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Edward Libbey

Edward Drummond Libbey (1854-1925) and his wife Florence Scott Libbey (1863-1938), ca. 1901.

Edward Drummond Libbey (April 17, 1854 – 1925) is the father of the glass industry in Toledo, Ohio, where he opened the Libbey Glass Company (later Libbey, Inc.) in 1888.

Contents

  • Biography 1
    • Ojai, California 1.1
  • Legacy 2
  • See also 3
  • References 4
  • External links 5

Biography

Libbey was born April 17, 1854, in Chelsea, Massachusetts, USA. After attending Boston University, he worked for the New England Glass Company beginning in 1874, becoming president from 1883 to 1886.

He opened the Libbey Glass Co in Toledo, Ohio, in 1888, sponsoring a demonstration plant at the Chicago exposition of 1893. His success depended heavily on the inventions of Michael Joseph Owens. In 1903, Libbey founded the Owens Bottle Machine Company (later Owens-Illinois), and, in 1916, the Libbey-Owens Sheet Glass Company, serving as president of both firms.

He was the founder of the Toledo Museum of Art in 1901, serving as its president from 1901 to 1925, funding building construction, and bequeathing to the museum his collection of Dutch and English art. Libbey High School in Toledo, Ohio, was named after him.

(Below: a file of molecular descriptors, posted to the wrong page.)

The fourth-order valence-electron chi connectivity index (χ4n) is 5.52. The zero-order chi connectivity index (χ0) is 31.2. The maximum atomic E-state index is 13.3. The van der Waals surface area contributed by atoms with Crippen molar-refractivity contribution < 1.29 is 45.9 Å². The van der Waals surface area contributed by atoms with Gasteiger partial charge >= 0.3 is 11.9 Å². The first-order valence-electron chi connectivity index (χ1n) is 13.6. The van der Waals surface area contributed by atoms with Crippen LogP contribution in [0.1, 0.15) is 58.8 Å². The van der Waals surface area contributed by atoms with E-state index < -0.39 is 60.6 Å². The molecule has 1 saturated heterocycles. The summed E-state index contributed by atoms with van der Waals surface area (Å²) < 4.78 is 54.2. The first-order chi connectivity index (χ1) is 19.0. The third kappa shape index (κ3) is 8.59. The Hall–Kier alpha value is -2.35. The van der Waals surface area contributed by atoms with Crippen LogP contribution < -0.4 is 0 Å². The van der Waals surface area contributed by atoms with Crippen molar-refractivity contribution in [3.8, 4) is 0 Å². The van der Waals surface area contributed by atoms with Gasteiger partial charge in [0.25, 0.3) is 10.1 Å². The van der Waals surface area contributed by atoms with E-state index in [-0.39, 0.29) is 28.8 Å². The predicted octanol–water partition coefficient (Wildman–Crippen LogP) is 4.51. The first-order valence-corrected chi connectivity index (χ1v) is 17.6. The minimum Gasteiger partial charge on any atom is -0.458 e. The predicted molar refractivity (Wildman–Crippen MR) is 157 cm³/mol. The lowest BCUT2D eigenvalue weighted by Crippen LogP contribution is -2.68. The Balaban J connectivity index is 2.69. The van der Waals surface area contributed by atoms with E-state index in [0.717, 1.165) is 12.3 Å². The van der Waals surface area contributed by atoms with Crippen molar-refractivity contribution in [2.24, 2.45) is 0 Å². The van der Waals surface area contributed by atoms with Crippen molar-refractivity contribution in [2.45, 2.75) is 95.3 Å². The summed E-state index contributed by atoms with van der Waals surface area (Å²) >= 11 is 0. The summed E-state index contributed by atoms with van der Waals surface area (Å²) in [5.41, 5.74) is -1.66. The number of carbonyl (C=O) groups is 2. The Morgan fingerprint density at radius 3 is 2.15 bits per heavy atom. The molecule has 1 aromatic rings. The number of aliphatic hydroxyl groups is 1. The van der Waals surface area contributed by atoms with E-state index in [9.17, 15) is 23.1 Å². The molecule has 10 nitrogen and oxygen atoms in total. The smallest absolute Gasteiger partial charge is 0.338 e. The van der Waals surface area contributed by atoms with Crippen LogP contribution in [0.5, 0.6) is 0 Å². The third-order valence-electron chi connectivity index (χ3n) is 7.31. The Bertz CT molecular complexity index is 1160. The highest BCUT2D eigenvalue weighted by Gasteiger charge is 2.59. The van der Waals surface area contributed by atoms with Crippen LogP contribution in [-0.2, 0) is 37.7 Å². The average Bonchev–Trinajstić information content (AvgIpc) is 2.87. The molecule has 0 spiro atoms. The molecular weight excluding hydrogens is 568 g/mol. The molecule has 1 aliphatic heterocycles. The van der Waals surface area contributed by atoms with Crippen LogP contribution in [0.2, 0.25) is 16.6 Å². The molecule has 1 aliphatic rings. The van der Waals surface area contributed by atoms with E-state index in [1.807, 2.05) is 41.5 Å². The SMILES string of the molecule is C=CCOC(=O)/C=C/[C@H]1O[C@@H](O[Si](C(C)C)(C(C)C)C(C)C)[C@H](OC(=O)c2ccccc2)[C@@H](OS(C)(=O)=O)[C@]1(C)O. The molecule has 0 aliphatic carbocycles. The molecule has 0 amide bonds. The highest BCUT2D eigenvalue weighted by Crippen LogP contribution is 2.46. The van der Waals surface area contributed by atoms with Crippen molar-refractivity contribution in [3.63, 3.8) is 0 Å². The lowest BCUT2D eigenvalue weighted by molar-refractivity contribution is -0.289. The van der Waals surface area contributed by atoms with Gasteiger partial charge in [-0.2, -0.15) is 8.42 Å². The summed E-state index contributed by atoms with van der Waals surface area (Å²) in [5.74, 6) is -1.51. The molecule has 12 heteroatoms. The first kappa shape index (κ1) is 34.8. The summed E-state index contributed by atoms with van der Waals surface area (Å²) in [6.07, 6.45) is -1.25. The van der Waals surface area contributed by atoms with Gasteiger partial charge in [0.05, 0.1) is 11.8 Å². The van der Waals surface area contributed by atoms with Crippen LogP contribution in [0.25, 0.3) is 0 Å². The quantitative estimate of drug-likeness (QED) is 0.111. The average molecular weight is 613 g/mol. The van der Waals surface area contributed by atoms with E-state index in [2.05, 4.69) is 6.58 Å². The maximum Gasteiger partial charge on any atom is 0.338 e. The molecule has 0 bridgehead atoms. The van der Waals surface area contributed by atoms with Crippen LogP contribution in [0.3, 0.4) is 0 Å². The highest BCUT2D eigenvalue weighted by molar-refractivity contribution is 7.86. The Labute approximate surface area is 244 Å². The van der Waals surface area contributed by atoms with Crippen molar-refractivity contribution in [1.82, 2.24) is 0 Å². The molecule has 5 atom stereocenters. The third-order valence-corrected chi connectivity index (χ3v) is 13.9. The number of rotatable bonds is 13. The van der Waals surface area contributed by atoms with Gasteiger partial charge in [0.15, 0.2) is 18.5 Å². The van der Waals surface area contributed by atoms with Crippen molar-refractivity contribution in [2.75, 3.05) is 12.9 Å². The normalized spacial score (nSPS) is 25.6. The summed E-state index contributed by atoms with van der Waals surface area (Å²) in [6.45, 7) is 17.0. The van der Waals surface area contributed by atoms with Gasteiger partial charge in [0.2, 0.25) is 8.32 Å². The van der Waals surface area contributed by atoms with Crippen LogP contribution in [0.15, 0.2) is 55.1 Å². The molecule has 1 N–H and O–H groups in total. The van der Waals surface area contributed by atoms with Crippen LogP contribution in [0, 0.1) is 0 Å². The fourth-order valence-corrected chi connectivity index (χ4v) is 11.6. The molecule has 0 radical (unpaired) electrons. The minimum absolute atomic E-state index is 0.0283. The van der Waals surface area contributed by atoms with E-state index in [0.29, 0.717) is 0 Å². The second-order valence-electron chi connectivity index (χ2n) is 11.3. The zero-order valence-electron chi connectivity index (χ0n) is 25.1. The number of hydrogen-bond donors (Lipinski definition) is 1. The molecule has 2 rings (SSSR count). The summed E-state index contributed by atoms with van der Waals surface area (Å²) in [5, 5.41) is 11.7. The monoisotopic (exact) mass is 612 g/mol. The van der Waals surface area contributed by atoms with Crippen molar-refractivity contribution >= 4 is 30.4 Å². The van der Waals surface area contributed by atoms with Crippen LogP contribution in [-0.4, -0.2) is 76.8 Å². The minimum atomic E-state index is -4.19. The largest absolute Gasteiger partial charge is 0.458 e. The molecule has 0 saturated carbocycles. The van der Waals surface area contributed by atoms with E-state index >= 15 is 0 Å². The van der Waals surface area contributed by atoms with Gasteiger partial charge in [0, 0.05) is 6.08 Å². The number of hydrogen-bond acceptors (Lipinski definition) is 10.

Ojai, California

Edward Libbey's coming to the Ojai Valley in Southern California was the main turning point in the development of the city of Ojai, located in Ventura County, California. He saw the Ojai Valley and 'fell in love,' thinking up many plans for expansion and beautification of the existing rustic town.

A fire destroyed much of the original western-style downtown Nordhoff—Ojai in 1917. Afterwards Libbey helped design, finance, and build a new downtown more in line with the newly popular Spanish Colonial Revival style of architecture. The projects included a Spanish-style arcade along the main street, a bell-tower reminiscent of the famous campanile of the Basilica Menor de San Francisco de Asis in Havana, and a pergola opposite the arcade.

To thank Libbey for his gifts to the town, the citizens proposed a celebration to take place on March 2 of each year. Libbey declined their offer to call it "Libbey Day", and instead suggested "Ojai Day". The celebration still takes place each year in October.

The arcade and bell tower still stand, and have come to serve as symbols of the city and the surrounding valley. Libbey's pergola was destroyed in 1971, after being damaged in an explosion. It was rebuilt in the early 2000s to complete the architectural continuity of the downtown area.

Legacy

Edward Drummond Libbey High School, on Edward Drummond Libbey Way, is named for Edward Drummond Libbey.[1]

See also

References

  1. ^ Edward Drummond Libbey High School National Register of Historic Places Registration Form, National Park Service

External links

  • Libbey.com


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